• Garlic, onions, and celery add a lot of flavor with few calories.
  • When cooking a rice or pasta side dish, add frozen spinach or canned mushrooms to cut calories and add flavor.

healthy low calorie snack

Try new recipes and experiment with flavor profiles! Check out this low calorie, low sodium Apple Coleslaw recipe:


  • 2 apples (1 red, 1 green), cored and chopped
  • 1/2 head of green cabbage, shredded (3 cups)
  • 1 cup shredded carrots
  • 1 tablespoon honey
  • 3/4 cup low fat vanilla yogurt
  • Optional: raisins or grapes


  1. Mix yogurt and honey in a large bowl.
  2. Add other ingredients, mix together lightly.

Makes 12 servings.
Serving size: 1/2 cup
Cost per recipe: $3.38
Cost per serving: $0.28
Nutrition facts per serving: 45 calories, 0 g fat, 0 mg cholesterol, 25 mg sodium, 10 g carbohydrate, 2 g fiber, 7 g sugar, 1 g protein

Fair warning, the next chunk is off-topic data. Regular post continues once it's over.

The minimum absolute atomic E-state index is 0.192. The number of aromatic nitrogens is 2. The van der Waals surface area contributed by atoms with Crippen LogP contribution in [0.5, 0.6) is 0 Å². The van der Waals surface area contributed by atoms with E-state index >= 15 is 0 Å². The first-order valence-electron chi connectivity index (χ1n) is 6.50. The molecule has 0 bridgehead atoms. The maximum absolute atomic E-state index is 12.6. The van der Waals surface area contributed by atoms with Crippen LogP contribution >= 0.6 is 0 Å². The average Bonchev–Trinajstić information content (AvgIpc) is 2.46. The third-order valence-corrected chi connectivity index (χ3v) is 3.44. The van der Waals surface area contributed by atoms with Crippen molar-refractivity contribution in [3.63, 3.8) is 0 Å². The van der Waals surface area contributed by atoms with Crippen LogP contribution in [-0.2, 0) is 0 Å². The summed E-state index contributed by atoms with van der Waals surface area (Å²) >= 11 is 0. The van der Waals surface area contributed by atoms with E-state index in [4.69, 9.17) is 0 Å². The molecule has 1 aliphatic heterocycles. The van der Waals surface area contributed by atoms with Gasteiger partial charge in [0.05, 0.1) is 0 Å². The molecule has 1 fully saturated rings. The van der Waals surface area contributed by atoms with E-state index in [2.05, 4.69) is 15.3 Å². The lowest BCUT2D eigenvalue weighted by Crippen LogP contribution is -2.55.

healthy apple coleslaw recipe

Find more healthy recipes like this on the Oldham County Extension website.

Educational programs of the Kentucky Cooperative Extension Service serve all people regardless of economic or social status and will not discriminate on the basis of race, color, ethnic origin, national origin, creed, religion, political belief, sex, sexual orientation, gender identity, gender expression, pregnancy, marital status, genetic information, age, veteran status, or physical or mental disability.

Written by Janet Mullins, Extension Specialist for Food and Nutrition, and Lauren State, Oldham County Extension Staff Assistant. Recipe from Debra Cotterill, Director of Kentucky Extension Nutrition Education Program.